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Uganda Wildlife Authority has disbursed funds worth UGX 929,269,487 for the year 2015/2016 to benefit districts of Kasese, Kamwenge, Rubirizi, Mitooma, Rukungiri, Kanungu and Ibanda as part of the 20% gate collections given back to the communities for conservation.
At a ceremony organized by UWA to formally handover this money at Mweya lodge, the Executive Director Dr. Seguya Andrew noted the need for the communities to protect wildlife.
Before the Wildlife statute which later became the Wildlife Act Cap 200 of 2000, communities neighbouring the National Parks were not benefitting from park revenues.
The revenue sharing programme is meant to strengthen partnerships between local communities, local governments and management of wildlife areas leading to sustainable management of wildlife resources in protected areas.
Over 3 billion shillings has been given to the neighbouring communities in Revenue share alone for the last three years. Apart from revenue however, there other collaborative programs where communities benefit directly from the National Park. These include resource access such as fuel wood, grass, water, fish, bee keeping etc. Such resource off take from the park is valued at over 400million shillings per annum.
The Revenue sharing programme has supported a number of projects since its inception. Projects such as construction of classroom blocks in schools like Lake Katwe secondary school, Hamukungu primary school, Kamukumbi primary school, Kawocha vocational secondary school, Katunguru primary school were successful.
The construction of healthy units such as Nyakera, Mahyoro, Kitonzi, Katunguru, Kahendero, Kayanja was done with the help of this revenue.
Health centers II and digging of trenches around the park like in areas of Rwehingo, Isango, Kyabakara, Kichwamba, Bukorwe was done.

Crocodile/water fetching cages in Katwe to keep communities safe from these reptiles as people access water was put in place as a result.
Bee Keeping for livelihoods in areas of Kyarusandara, Kyaranga, Rweshama, Kayanja, Railway ward, Irimya, Kazinga is still on going.
Apart from the money, the Park has been supporting communities in employment of their children, providing market for their food crops and handcrafts.
The Executive Director therefore argued the district leaders to join hands with UWA and manage negative practices like poaching, late and wrong accountabilities so that communities continue to enjoy the benefits accruing from the Park.
He reiterated UWA's commitment to collect and disburse these funds to help the people around the national parks.
On his part, UWA Chair Board of Trustee, Mr. Otto Benjamin argued districts leaders to sensitize the communities to love Queen Elizabeth National Park and its wildlife. "Poaching should stop if we are to continue sharing Revenue. This park is gazetted to benefit the people and future generations and we should jealously protect it and the wildlife therein," he emphasized.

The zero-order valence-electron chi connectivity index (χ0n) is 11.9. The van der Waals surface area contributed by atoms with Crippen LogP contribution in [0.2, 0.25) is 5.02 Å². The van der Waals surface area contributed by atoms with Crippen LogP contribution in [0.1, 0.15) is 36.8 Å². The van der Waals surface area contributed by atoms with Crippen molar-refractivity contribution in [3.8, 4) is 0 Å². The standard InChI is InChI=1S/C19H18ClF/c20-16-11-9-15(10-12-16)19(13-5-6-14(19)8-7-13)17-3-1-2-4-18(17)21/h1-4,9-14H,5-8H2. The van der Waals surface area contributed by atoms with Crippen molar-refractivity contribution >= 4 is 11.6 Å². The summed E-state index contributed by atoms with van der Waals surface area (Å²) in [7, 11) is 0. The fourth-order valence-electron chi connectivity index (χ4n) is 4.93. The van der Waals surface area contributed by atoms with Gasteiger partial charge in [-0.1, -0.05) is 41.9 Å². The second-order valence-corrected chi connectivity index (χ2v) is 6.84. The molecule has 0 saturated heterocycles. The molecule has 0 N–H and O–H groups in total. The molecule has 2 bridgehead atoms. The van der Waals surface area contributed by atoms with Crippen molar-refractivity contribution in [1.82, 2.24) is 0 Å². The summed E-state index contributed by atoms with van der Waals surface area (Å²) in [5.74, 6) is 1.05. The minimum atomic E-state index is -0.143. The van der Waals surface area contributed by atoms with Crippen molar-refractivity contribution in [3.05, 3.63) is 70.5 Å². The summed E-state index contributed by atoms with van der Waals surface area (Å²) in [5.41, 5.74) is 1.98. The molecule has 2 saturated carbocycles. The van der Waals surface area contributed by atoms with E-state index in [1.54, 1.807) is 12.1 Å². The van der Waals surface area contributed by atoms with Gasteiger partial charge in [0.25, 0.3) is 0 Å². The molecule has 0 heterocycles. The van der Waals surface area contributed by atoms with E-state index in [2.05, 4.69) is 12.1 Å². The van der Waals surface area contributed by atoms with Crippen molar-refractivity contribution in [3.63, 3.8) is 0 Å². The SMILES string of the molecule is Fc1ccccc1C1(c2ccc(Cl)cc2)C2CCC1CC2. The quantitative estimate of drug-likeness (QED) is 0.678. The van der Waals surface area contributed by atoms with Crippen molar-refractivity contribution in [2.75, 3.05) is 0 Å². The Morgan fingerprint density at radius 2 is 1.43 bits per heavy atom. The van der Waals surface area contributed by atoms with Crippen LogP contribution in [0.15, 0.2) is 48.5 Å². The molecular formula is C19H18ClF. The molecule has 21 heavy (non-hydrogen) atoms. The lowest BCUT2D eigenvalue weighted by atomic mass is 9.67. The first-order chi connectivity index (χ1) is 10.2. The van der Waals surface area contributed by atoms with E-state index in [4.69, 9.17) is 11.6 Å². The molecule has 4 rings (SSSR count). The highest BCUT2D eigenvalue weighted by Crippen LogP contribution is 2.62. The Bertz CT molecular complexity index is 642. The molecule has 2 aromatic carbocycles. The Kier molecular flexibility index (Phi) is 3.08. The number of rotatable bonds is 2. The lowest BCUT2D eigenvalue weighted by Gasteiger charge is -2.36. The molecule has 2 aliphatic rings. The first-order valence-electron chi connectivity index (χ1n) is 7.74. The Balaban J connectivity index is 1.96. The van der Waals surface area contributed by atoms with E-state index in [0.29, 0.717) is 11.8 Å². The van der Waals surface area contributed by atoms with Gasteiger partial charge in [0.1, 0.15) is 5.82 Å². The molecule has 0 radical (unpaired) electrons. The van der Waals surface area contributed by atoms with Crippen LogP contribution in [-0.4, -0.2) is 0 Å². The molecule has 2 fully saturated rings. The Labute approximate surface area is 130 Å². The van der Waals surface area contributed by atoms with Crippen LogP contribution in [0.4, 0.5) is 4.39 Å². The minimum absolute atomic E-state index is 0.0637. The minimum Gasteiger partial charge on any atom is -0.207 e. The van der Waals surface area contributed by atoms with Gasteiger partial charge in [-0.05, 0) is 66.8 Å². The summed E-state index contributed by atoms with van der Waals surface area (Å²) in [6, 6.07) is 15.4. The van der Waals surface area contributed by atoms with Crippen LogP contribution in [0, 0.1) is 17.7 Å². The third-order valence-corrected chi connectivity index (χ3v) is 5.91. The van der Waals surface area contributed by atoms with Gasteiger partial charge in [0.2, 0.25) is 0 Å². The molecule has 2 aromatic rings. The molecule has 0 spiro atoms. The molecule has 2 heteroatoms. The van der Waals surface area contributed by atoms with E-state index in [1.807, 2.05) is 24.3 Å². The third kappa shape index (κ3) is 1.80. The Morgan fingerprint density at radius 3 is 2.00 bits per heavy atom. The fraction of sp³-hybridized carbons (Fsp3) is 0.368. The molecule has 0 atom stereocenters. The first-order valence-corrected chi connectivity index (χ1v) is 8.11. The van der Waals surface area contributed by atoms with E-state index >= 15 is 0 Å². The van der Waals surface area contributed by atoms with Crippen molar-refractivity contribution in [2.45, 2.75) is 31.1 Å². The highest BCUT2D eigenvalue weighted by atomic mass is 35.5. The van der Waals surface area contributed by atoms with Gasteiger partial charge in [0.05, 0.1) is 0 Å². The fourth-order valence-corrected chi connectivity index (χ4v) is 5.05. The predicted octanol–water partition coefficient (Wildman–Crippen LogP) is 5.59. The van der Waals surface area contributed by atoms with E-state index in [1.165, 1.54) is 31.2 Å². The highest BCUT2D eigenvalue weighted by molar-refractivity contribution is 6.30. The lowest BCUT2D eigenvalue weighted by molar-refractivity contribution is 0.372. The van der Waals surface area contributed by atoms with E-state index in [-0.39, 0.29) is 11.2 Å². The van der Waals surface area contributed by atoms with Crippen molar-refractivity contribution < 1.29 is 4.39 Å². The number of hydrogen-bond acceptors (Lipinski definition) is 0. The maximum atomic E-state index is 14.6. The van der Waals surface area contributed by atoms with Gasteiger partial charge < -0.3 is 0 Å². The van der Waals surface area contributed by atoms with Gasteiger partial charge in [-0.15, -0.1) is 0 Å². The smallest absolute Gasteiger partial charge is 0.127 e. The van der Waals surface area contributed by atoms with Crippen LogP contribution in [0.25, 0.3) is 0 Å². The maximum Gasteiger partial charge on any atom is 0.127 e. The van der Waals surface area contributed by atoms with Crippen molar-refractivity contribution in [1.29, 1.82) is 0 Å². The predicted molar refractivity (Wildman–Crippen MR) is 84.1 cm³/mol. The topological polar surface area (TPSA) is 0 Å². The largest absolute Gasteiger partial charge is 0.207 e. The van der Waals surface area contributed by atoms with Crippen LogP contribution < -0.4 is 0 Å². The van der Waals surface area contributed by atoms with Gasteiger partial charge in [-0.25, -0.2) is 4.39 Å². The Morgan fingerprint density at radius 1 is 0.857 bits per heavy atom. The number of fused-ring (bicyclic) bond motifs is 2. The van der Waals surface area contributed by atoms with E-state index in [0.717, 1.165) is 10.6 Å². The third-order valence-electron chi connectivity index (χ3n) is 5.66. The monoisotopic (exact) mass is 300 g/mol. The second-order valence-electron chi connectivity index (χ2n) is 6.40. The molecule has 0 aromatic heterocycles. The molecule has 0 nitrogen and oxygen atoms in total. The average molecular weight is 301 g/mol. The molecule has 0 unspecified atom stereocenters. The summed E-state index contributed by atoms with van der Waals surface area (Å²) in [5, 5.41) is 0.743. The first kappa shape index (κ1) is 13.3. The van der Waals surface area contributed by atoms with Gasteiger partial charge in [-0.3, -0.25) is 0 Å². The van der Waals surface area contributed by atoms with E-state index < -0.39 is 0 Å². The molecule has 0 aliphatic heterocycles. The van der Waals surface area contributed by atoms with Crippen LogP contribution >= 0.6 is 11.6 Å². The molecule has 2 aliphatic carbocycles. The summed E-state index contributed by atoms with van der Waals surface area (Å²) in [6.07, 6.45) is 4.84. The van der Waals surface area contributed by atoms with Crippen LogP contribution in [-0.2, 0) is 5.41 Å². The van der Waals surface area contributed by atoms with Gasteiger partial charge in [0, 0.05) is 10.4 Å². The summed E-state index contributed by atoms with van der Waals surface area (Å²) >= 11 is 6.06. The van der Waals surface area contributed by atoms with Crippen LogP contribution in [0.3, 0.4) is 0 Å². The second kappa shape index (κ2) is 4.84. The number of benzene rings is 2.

He explained that revenue shared funds are meant to improve the livelihoods of the people living around Protected Areas, especially those who bear the costs of conservation and live in parishes that touch the borders of the parks.
At the close of the ceremony, each local government representative of the each of the 7 districts was handed a dummy cheque to signify the money to be channeled to the communities.

By EDGAR R. BATTE, Monitor Publication

A new nationwide survey shows that Ugandans value wildlife, which is good conservation news considering that it is one of the country’s tourism resources. In the ‘Attitudes to wildlife’ survey, 79 per cent of respondents said it would matter a great deal if Uganda’s wildlife disappeared. They, however, expressed concern that tourism is undervalued and therefore, called for the protection of animals. The survey was conducted by Uganda Conservation Foundation and international conservation group WildAid, in partnership with Uganda Wildlife Authority.


Uganda Wildlife Authority has started translocation of more than 100 kobs from Murchison Falls National Park in Nwoya district to Kidepo Valley National Park in Karamoja region, north east of Uganda. UWA Public Relations officer. The translocation exercise begun over the weekend and is expected to last about two weeks. Mr Muhangi said at-least 25 kobs captured over the weekend have so far been trans-located to Kidepo Valley National Park in the first batch of the exercise. Kidepo Valley National Park covers about 1,442 square kilometers. The translocation exercise is to increase on the home range of the kobs in Kidepo and control population of the animals in Murchison falls. We plan to capture between 100 and 200 kobs. He said there are less than 20 kobs in Kidepo valley national park adding that the translocation exercise will also help diversify wildlife species and boost tourism in the park. Mr Muhangi said male and female kobs of mating age are being translocated to increase breeding rate in Kidepo valley national park. There are few kobs in Kidepo yet there are lions and other cats that feed on them. Although there are other wild animals in the park such as water bucks and buffalos among others, it's hard for the big data to catch them frequently.

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